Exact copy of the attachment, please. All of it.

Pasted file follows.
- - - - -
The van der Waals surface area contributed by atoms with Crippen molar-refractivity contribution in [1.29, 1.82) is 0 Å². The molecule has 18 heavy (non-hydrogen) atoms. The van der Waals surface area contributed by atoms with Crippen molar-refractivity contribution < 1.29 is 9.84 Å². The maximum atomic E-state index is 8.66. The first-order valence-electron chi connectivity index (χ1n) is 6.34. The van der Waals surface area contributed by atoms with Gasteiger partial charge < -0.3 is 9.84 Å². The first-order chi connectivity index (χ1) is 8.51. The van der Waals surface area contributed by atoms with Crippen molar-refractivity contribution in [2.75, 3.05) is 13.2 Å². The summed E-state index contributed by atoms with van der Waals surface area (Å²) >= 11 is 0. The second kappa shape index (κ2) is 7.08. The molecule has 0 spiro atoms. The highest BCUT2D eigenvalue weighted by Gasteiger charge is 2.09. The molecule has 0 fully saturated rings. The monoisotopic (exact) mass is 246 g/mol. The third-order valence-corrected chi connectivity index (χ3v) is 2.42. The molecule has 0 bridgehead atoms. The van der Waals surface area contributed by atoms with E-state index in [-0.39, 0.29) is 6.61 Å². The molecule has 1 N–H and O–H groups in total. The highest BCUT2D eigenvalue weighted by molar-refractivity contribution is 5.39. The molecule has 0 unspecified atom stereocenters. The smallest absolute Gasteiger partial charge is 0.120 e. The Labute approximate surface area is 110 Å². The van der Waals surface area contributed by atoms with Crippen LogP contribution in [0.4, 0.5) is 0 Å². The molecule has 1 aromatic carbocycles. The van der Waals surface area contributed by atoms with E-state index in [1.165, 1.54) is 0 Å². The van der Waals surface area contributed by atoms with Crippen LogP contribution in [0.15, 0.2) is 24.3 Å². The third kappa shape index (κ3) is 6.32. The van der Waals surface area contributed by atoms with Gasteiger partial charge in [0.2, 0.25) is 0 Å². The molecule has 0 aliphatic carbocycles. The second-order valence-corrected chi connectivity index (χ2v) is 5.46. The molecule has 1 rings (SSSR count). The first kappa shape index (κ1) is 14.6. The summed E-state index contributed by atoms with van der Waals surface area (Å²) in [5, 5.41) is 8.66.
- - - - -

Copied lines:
The van der Waals surface area contributed by atoms with Crippen molar-refractivity contribution in [1.29, 1.82) is 0 Å². The molecule has 18 heavy (non-hydrogen) atoms. The van der Waals surface area contributed by atoms with Crippen molar-refractivity contribution < 1.29 is 9.84 Å². The maximum atomic E-state index is 8.66. The first-order valence-electron chi connectivity index (χ1n) is 6.34. The van der Waals surface area contributed by atoms with Gasteiger partial charge < -0.3 is 9.84 Å². The first-order chi connectivity index (χ1) is 8.51. The van der Waals surface area contributed by atoms with Crippen molar-refractivity contribution in [2.75, 3.05) is 13.2 Å². The summed E-state index contributed by atoms with van der Waals surface area (Å²) >= 11 is 0. The second kappa shape index (κ2) is 7.08. The molecule has 0 spiro atoms. The highest BCUT2D eigenvalue weighted by Gasteiger charge is 2.09. The molecule has 0 fully saturated rings. The monoisotopic (exact) mass is 246 g/mol. The third-order valence-corrected chi connectivity index (χ3v) is 2.42. The molecule has 0 bridgehead atoms. The van der Waals surface area contributed by atoms with E-state index in [-0.39, 0.29) is 6.61 Å². The molecule has 1 N–H and O–H groups in total. The highest BCUT2D eigenvalue weighted by molar-refractivity contribution is 5.39. The molecule has 0 unspecified atom stereocenters. The smallest absolute Gasteiger partial charge is 0.120 e. The Labute approximate surface area is 110 Å². The van der Waals surface area contributed by atoms with Crippen LogP contribution in [0.4, 0.5) is 0 Å². The molecule has 1 aromatic carbocycles. The van der Waals surface area contributed by atoms with E-state index in [1.165, 1.54) is 0 Å². The van der Waals surface area contributed by atoms with Crippen LogP contribution in [0.15, 0.2) is 24.3 Å². The third kappa shape index (κ3) is 6.32. The van der Waals surface area contributed by atoms with Gasteiger partial charge in [0.2, 0.25) is 0 Å². The molecule has 0 aliphatic carbocycles. The second-order valence-corrected chi connectivity index (χ2v) is 5.46. The molecule has 1 rings (SSSR count). The first kappa shape index (κ1) is 14.6. The summed E-state index contributed by atoms with van der Waals surface area (Å²) in [5, 5.41) is 8.66.